Dissected ovaries were fixed in Bouin’s solution (Polysciences) overnight at 4°C, embedded in paraffin and sectioned. Slides were stained with periodic acid-Schiff (PAS) reagent (Sigma) according to the manufacturer’s protocol and counter-stained with Mayer’s modified hematoxylin (Invitrogen). For every genotype at least four samples were analyzed.
Ovaries of 21-day-old mice were fixed in 85% Karnovsky’s fixative and trimmed in the fixative to individual antral follicles. Samples were prepared for electron microscopy using standard procedures.
Ovarian germ cell spreads were prepared according to a published protocol54. Cells were permeabilized with 0.5% Triton-X100 for 5 minutes and blocked with 1% BSA for 1 hour. Rabbit anti-SYCP3 (Abcam) was used at a 1:1000 dilution. Rabbit anti-REC8 (courtesy of C. Heyting, Agricultural University, Wageningen, Netherlands) was used at a 1:250 dilution.
Dissected ovaries were fixed in Bouin’s solution or 4% paraformaldehyde overnight at 4°C, embedded in paraffin and sectioned. Slides were de-waxed in xylenes, re-hydrated through an ethanol gradient and boiled in sodium citrate buffer (pH 6.0) for 15 minutes. For colorimetric immunohistochemistry, slides were pre-treated for 10 minutes with 0.3% H2O2. Mouse monoclonal anti-γH2A.X (Millipore) was used at a 1:100 dilution. Goat anti-hVASA (R&D Systems) was used at a 1:250 dilution. Rat monoclonal anti-ZP2 (Santa Cruz) was used at 1:100 dilution. Rabbit anti-NOBOX (Abcam) was used at a 1:1000 dilution. Goat anti-FOXL2 (Abcam) was used at 1:500 dilution.
Female mice were stimulated with 5 international units (IU) of pregnant mare serum gonadotropin (PMSG) (Sigma) at postnatal day 20 (P20). Forty-four to 48 hours after PMSG injection, the animals were stimulated with 5 IU of human chorionic gonadotropin (hCG) (Sigma). Fifteen to 16 hours after the second injection, the animals were sacrificed and their oviducts were dissected away from the uterus and ovaries. Oocytes were released by slicing open the oviducts and allowing the COCs to spill into a drop of KSOM (potassium simplex optimized medium) (Millipore) under oil. Cumulus cells were removed by treating COCs with hyaluronidase (Sigma) for 5 minutes and washing twice in KSOM.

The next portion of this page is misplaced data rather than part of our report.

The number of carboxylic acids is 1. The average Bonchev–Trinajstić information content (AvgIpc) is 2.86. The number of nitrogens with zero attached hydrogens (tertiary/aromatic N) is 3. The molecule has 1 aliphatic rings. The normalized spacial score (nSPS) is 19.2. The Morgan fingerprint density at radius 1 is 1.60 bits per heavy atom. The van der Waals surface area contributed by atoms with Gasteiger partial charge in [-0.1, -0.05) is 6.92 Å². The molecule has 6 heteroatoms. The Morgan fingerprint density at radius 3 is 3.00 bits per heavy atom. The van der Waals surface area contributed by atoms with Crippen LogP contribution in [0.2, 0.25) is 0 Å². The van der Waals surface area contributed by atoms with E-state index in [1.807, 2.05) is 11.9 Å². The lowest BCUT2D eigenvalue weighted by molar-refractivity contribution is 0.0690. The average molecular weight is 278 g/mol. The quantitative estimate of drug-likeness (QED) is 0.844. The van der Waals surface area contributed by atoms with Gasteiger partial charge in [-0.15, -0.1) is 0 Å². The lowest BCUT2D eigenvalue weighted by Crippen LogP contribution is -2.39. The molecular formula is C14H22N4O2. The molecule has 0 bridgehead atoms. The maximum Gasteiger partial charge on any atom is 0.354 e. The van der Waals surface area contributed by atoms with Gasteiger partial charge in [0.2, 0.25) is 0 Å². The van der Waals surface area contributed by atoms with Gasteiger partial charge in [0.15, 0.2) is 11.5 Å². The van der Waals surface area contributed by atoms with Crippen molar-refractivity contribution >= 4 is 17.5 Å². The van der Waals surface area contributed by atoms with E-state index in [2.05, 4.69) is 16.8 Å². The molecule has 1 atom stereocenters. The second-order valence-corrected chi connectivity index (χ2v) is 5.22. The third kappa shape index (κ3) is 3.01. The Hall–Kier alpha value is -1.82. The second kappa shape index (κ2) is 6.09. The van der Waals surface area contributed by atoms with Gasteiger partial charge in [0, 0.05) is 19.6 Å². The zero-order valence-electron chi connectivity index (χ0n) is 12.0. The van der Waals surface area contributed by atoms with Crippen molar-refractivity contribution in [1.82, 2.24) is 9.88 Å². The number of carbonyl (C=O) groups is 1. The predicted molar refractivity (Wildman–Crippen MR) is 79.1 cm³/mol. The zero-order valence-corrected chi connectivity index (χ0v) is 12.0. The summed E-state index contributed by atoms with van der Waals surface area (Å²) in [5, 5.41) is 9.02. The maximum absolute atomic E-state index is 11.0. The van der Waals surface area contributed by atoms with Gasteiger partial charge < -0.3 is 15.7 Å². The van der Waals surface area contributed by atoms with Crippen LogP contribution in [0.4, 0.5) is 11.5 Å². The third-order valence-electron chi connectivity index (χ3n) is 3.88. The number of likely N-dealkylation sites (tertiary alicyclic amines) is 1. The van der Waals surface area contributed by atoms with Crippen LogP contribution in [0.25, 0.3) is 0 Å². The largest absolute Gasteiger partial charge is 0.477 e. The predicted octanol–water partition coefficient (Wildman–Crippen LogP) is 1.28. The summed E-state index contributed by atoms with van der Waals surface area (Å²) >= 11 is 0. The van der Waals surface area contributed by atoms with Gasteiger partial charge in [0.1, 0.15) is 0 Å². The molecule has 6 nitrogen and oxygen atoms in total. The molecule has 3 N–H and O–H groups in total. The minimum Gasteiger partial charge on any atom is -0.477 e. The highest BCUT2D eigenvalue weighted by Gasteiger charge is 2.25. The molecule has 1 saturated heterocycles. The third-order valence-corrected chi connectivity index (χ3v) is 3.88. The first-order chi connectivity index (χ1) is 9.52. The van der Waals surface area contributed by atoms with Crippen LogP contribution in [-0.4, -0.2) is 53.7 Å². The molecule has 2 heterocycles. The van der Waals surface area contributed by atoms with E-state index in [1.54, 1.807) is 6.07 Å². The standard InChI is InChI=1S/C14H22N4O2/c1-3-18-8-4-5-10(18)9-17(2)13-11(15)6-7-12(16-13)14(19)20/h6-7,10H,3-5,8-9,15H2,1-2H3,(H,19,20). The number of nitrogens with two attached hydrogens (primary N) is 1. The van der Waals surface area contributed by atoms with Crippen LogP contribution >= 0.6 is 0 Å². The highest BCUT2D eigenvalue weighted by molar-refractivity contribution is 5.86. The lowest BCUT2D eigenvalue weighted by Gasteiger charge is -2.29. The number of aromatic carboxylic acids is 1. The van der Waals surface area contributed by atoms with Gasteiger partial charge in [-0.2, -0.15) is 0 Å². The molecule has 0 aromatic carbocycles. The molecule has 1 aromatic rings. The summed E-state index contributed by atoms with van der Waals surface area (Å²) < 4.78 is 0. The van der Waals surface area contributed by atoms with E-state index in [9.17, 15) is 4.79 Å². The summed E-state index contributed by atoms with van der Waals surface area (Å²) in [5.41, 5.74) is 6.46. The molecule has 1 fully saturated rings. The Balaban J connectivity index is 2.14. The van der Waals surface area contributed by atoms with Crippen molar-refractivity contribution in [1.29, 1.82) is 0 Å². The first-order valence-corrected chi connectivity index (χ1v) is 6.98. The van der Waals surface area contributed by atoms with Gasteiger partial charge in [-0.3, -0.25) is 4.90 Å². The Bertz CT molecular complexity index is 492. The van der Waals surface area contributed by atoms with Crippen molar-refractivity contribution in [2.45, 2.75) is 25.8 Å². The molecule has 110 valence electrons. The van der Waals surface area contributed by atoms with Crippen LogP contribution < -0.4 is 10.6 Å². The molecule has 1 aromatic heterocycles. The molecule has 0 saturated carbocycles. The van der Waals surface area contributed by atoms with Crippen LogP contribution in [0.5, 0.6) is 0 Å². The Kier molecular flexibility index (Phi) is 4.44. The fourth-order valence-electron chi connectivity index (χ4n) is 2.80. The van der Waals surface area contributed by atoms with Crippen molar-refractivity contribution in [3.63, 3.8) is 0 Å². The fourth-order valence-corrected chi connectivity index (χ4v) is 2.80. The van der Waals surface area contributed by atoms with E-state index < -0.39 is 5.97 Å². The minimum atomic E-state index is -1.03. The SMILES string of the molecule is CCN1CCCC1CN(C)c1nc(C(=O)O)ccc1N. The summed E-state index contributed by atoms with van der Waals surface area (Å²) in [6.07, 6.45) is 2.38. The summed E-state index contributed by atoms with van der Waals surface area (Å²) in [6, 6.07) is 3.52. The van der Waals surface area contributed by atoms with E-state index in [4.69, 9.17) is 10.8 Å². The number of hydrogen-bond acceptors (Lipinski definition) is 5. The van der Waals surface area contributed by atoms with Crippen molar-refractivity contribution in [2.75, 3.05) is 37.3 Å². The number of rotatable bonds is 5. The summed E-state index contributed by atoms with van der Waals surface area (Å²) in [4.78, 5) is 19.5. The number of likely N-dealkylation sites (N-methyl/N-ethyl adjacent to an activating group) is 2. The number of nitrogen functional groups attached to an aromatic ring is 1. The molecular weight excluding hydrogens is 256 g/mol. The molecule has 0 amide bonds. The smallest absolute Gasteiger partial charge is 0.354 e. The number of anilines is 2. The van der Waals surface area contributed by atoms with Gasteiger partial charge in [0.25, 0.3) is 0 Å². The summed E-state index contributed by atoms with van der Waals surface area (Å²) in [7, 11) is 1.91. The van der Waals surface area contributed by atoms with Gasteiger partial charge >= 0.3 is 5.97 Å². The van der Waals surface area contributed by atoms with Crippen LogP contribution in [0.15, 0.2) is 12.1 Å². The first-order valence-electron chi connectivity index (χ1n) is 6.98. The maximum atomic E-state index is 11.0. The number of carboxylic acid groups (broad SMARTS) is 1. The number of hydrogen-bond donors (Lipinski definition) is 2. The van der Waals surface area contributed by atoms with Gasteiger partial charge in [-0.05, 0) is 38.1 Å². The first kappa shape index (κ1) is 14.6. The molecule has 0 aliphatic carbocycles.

Female mice were stimulated with 5 IU of PMSG at P20. Forty-four to 48 hours after injection, animals were sacrificed and ovaries dissected. COCs were isolated by follicle puncture and cultured overnight in MEM-α supplemented with 0.3% BSA. The next day, cumulus cells were removed mechanically, and polar body formation was assessed.
GV-stage oocytes were isolated by follicle puncture, mechanically denuded and spread by drying down on slides wetted with 1% parafarmaldehyde. Slides were imaged using constant exposure time across all samples. DAPI intensity was quantified using CellProfiler software.
In vitro-matured oocytes were fixed in 4% parafarmaldehyde for 45 minutes, permeabilized with 0.1% Triton-X100 and blocked with 10% donkey serum. Monoclonal rat anti-tubulin [YL/2] (Abcam) was used at a 1:250 dilution. Human anti-centromere antibody (ACA) (Antibodies, Inc.) was used at a 1:100 dilution.
Images were acquired using a DeltaVision deconvolution microscope (AppliedPrecision). For oocytes and oocyte-like cells, Z-stacks were collected at 0.5 μm spacing. All images within the stacks were deconvolved using DeltaVision softWoRx software. Z-stack projections were generated using the maximum intensity method in ImageJ. ACA signals were counted on projected images. Individual images from the Z-stacks were used to resolve centromeres that were superimposed in the Z plane.
Superovulated COCs were collected as described earlier and maintained in MEM-α (minimum essential medium alpha) (Invitrogen) supplemented with 5% fetal bovine serum (FBS) to prevent zona pellucida hardening. To collect sperm, epididymi were dissected from adult males and cut to release sperm in serum-free MEM-α supplemented with 0.3% bovine serum albumin (BSA) (Sigma). COCs were washed out of serum into MEM-α supplemented with 0.3% BSA and added to sperm, which had been diluted 1:90 in MEM-α supplemented with 0.3% BSA under oil. Fertilization dishes were incubated for 6 hours before washing away sperm and then incubated overnight. Two-cell embryos were transferred to KSOM for further culture.
We thank C. Heyting for REC8 antiserum, Nicki Watson and Lesley Bechtold for assistance with electron microscopy, and A. Amon, D. Bellott, M. Carmell, I. Cheeseman, D. de Rooij, R. Desgraz, T. Endo, G. Fink, A. Hochwagen, Y. Hu, J. Hughes, B. Lesch, J. Mueller, L. Okumura, T. Orr-Weaver, K. Romer, and S. Soh for advice and comments on the manuscript. Supported by the Howard Hughes Medical Institute and the National Institutes of Health (HD23839).
AUTHOR CONTRIBUTIONSG.A.D., A.E.B., J.J.E., and D.C.P. designed the experiments. G.A.D. and J.J.E. performed the experiments. G.A.D and D.C.P. wrote the manuscript.
CONFLICT OF INTEREST
The authors have no competing financial interests.